Eco-printing with Handmade Paper

Recently, my friend gave me leaves she had collected on a recent trip to Florida.  I was anxious to discover whether or not they would produce botanical prints.  While I usually eco-print on cloth, I decided to experiment with handmade paper.  I have collected a small assortment of handmade paper–some purchased on Etsy and some gifted by a paper-making friend.  In addition, I had a few sheets of Fabriano paper leftover from another project.

I started by gathering the leaves from Florida, which I had frozen for preservation:  cape myrtle, bougainvillea, live oak and sumac.  Although I had never before printed with these particular leaves, I had read about the possibilities.  I also decided to do “leaf dips” with various modifiers:  vinegar, pickle juice, and iron water.  My kettle was filled with plain water and a small amount of diluted sandalwood powder for color.

I simmered the kettle for an hour and then removed the paper bundles immediately.  I have observed in my past paper experiments that additional time in the pot was not beneficial–the paper began to disintegrate in some cases.  I have preserved the leaves and will do further experimentation.  (Only the live oak leaf did not print!)  Below are the results:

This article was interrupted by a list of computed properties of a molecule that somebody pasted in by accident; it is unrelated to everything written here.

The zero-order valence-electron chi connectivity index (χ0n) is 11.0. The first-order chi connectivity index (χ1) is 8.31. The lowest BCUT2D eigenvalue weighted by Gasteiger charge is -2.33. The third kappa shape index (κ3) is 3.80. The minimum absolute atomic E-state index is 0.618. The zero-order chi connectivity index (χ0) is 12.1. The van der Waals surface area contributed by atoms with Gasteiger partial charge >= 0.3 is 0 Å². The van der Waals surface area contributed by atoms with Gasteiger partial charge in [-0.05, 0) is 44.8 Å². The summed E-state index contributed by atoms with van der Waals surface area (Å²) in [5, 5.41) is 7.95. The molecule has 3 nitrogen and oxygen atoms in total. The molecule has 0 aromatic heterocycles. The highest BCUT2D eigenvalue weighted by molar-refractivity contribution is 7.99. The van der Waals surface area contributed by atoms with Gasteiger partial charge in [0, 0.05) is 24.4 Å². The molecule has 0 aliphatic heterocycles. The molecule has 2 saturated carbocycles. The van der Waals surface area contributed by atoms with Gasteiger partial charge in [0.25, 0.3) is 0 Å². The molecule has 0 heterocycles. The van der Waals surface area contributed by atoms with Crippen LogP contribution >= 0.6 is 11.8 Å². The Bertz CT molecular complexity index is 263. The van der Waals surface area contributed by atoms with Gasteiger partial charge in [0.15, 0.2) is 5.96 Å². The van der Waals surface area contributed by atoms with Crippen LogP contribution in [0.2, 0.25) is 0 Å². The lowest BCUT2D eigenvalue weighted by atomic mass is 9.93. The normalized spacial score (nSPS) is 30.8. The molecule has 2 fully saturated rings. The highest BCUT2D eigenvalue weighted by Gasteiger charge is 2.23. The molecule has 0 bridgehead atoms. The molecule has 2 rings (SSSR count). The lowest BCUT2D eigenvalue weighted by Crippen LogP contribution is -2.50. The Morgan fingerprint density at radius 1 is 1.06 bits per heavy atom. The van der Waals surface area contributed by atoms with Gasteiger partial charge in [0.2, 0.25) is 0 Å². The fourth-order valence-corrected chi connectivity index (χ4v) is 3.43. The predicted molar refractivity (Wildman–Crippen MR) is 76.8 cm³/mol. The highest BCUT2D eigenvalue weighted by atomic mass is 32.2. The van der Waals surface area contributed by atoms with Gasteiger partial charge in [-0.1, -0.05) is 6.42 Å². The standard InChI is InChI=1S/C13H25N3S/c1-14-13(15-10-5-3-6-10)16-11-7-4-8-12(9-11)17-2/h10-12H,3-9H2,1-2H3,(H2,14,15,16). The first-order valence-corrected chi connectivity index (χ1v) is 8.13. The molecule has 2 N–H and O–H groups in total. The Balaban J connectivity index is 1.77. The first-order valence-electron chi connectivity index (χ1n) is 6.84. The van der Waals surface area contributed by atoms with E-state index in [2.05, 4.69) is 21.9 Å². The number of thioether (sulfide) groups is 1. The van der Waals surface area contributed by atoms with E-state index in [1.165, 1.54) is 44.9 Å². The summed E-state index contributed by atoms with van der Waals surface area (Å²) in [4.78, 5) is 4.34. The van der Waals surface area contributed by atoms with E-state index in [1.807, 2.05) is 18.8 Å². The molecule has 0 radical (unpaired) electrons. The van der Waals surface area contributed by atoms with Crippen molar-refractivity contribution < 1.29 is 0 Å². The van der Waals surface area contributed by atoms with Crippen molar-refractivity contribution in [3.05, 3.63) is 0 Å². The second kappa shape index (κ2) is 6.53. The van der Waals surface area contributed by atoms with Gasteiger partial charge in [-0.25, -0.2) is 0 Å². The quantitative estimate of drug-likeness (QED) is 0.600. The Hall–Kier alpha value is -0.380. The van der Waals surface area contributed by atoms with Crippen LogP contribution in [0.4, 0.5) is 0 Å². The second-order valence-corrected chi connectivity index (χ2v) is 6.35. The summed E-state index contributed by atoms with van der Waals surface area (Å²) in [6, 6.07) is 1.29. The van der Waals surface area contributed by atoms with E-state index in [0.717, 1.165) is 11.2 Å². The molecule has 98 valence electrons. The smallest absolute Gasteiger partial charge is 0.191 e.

Sumac leaves printed on handmade paper with sandalwood
Bougainvillea leaves eco-print
Handmade paper rolled with plants on a copper pipe
Sumac leaf print on handmade paper with deckled edges
Cape myrtle leaves on Fabriano paper with sandalwood

Author: luvswool and dyestuff

Natural dyer. Chemist. Chicagoan. Felter. Weaver. Embroiderer.

2 thoughts on “Eco-printing with Handmade Paper”

  1. Whenever a leaf does not print, I simply move on to the next leaf. I am saving the papers as testament to my experiments. A few of them will fly out my door as well wishes cards and/or thank-you notes. Thank you so much for your contributions to my printing projects!


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